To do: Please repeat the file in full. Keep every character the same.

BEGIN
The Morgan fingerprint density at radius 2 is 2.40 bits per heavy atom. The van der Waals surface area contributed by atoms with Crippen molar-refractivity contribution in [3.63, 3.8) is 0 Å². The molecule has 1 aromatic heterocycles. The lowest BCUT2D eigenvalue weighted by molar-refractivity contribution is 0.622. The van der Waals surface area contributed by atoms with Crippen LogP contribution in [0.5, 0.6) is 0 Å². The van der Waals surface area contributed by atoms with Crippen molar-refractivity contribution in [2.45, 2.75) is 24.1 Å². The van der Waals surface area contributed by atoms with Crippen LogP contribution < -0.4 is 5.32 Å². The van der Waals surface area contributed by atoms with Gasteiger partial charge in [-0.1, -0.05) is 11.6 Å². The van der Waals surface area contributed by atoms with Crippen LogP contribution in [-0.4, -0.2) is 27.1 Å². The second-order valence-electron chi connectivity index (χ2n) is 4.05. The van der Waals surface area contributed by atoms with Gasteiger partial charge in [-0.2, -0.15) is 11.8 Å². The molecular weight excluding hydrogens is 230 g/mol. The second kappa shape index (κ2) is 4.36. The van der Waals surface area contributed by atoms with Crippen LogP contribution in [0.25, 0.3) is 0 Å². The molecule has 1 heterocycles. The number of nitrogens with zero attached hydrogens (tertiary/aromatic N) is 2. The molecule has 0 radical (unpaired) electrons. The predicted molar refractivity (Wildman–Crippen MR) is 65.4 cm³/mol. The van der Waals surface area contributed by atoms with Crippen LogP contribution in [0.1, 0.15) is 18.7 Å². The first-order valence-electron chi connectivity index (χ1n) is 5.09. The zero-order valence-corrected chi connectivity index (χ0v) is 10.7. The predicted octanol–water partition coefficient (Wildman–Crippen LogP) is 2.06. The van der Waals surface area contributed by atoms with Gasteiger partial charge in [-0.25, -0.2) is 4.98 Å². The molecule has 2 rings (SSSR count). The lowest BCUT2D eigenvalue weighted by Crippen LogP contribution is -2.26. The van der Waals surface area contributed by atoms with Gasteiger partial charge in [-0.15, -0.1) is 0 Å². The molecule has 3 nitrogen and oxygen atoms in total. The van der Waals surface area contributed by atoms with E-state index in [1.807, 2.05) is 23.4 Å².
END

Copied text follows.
The Morgan fingerprint density at radius 2 is 2.40 bits per heavy atom. The van der Waals surface area contributed by atoms with Crippen molar-refractivity contribution in [3.63, 3.8) is 0 Å². The molecule has 1 aromatic heterocycles. The lowest BCUT2D eigenvalue weighted by molar-refractivity contribution is 0.622. The van der Waals surface area contributed by atoms with Crippen LogP contribution in [0.5, 0.6) is 0 Å². The van der Waals surface area contributed by atoms with Crippen molar-refractivity contribution in [2.45, 2.75) is 24.1 Å². The van der Waals surface area contributed by atoms with Crippen LogP contribution < -0.4 is 5.32 Å². The van der Waals surface area contributed by atoms with Gasteiger partial charge in [-0.1, -0.05) is 11.6 Å². The van der Waals surface area contributed by atoms with Crippen LogP contribution in [-0.4, -0.2) is 27.1 Å². The second-order valence-electron chi connectivity index (χ2n) is 4.05. The van der Waals surface area contributed by atoms with Gasteiger partial charge in [-0.2, -0.15) is 11.8 Å². The molecular weight excluding hydrogens is 230 g/mol. The second kappa shape index (κ2) is 4.36. The van der Waals surface area contributed by atoms with Crippen LogP contribution in [0.25, 0.3) is 0 Å². The molecule has 1 heterocycles. The number of nitrogens with zero attached hydrogens (tertiary/aromatic N) is 2. The molecule has 0 radical (unpaired) electrons. The predicted molar refractivity (Wildman–Crippen MR) is 65.4 cm³/mol. The van der Waals surface area contributed by atoms with Crippen LogP contribution in [0.1, 0.15) is 18.7 Å². The first-order valence-electron chi connectivity index (χ1n) is 5.09. The zero-order valence-corrected chi connectivity index (χ0v) is 10.7. The predicted octanol–water partition coefficient (Wildman–Crippen LogP) is 2.06. The van der Waals surface area contributed by atoms with Gasteiger partial charge in [-0.25, -0.2) is 4.98 Å². The molecule has 2 rings (SSSR count). The lowest BCUT2D eigenvalue weighted by Crippen LogP contribution is -2.26. The van der Waals surface area contributed by atoms with Gasteiger partial charge in [-0.15, -0.1) is 0 Å². The molecule has 3 nitrogen and oxygen atoms in total. The van der Waals surface area contributed by atoms with E-state index in [1.807, 2.05) is 23.4 Å².